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    This Dune concept art book kerfuffle is a case of “NFT brain.”


    January 18, 2022, 1:43pm

    Hope may have clouded observation in one of the biggest mistakes made this weekend: an anonymous NFT group purchased a rare copy of Alejandro Jodorowsky’s concept art book for his unproduced adaptation of Dune at auction. The group, which calls themselves Spice DAO (decentralized autonomous organization), bought the copy for over one hundred times its low estimate: its low estimate was 25,000 euro, and Spice DAO bought the book for 2,660,000 euro. Why would they do this? Because they thought buying a copy of the book would mean they also owned the copyright.

    This embarrassing mistake was made public by Spice DAO themselves, when they tweeted their mission: to “make the book public (to the extent permitted by law),” to “produce an original animated limited series inspired by the book and sell it to a streaming service,” and to “support derivative copies from the community.” They also planned to sell NFTs of parts of the book, then burn the physical copy.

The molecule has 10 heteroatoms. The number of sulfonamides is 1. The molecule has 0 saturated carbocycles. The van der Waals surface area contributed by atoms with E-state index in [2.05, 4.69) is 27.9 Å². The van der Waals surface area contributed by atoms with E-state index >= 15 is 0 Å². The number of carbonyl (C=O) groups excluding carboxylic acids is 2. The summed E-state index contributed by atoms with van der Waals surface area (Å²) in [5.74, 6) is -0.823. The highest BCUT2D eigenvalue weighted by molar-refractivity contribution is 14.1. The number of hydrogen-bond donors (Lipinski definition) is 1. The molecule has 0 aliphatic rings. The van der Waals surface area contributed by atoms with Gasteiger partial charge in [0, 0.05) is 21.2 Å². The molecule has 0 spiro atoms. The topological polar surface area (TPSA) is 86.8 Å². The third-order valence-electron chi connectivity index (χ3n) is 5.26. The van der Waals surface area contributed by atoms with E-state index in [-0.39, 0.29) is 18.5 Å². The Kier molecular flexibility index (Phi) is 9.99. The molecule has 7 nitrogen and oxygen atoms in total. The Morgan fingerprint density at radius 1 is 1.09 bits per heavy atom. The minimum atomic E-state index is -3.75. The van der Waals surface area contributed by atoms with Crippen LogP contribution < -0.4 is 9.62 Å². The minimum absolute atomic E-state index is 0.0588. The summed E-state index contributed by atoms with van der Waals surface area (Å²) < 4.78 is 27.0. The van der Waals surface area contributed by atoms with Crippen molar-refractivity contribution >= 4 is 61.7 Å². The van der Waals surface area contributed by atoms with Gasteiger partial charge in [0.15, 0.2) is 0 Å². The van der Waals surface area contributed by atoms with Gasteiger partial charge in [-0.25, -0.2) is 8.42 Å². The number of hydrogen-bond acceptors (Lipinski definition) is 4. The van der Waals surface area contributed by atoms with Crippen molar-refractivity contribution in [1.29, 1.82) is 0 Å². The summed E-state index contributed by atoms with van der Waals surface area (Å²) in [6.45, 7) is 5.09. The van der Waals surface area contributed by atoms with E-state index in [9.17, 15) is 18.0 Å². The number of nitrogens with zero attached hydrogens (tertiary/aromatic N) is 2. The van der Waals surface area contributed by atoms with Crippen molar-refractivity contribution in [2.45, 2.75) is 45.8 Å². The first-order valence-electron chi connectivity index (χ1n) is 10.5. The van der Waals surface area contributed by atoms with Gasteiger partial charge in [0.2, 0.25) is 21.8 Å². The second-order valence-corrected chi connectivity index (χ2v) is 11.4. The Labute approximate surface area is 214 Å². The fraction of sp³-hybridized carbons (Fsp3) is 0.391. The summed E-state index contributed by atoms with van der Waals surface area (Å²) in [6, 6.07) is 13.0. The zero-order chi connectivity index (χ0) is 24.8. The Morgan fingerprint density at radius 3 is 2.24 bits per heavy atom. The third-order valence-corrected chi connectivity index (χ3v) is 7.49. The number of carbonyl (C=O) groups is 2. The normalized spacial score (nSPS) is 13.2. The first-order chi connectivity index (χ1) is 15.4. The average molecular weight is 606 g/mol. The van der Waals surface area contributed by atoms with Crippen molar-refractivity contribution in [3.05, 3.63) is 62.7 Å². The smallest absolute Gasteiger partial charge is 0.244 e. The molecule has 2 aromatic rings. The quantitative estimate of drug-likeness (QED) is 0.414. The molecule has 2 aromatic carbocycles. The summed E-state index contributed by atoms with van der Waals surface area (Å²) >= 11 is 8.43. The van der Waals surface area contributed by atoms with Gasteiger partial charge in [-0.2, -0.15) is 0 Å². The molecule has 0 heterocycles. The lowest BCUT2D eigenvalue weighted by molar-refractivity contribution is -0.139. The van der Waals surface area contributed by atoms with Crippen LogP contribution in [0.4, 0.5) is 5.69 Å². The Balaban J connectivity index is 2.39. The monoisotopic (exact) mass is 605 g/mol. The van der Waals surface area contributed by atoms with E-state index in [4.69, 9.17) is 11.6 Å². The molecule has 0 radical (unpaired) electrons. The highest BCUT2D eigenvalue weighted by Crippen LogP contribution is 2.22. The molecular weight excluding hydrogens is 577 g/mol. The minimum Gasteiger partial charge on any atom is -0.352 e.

A few problems here. What Spice DAO bought was a copy of Jodorowsky’s Dune book. Just as when I buy a copy of Luster online, I can’t make my own television series based on it, Spice DAO doesn’t have the rights to produce content based on the book they bought. They could have gotten confused because the book is rare—only ten copies are thought to exist—but even rare book collectors are purchasing the objects themselves, which have value due to their rarity and particular attributes.

    Plus, Spice DAO said they wanted to make the book public—but Twitter quickly pointed out that it already is, available to view online for free.

    My diagnosis: this is a case of NFT brain leaking into other spaces. Because NFTs are so new and so customizable, there’s been some confusion about whether purchasing a given NFT means you own the copyright to the purchased object, or whether you simply own that digital object. (Usually it’s the latter.) Spice DAO worked that confusion back into the physical realm and made a three-million-dollar mistake. Talk about a mind-killer.

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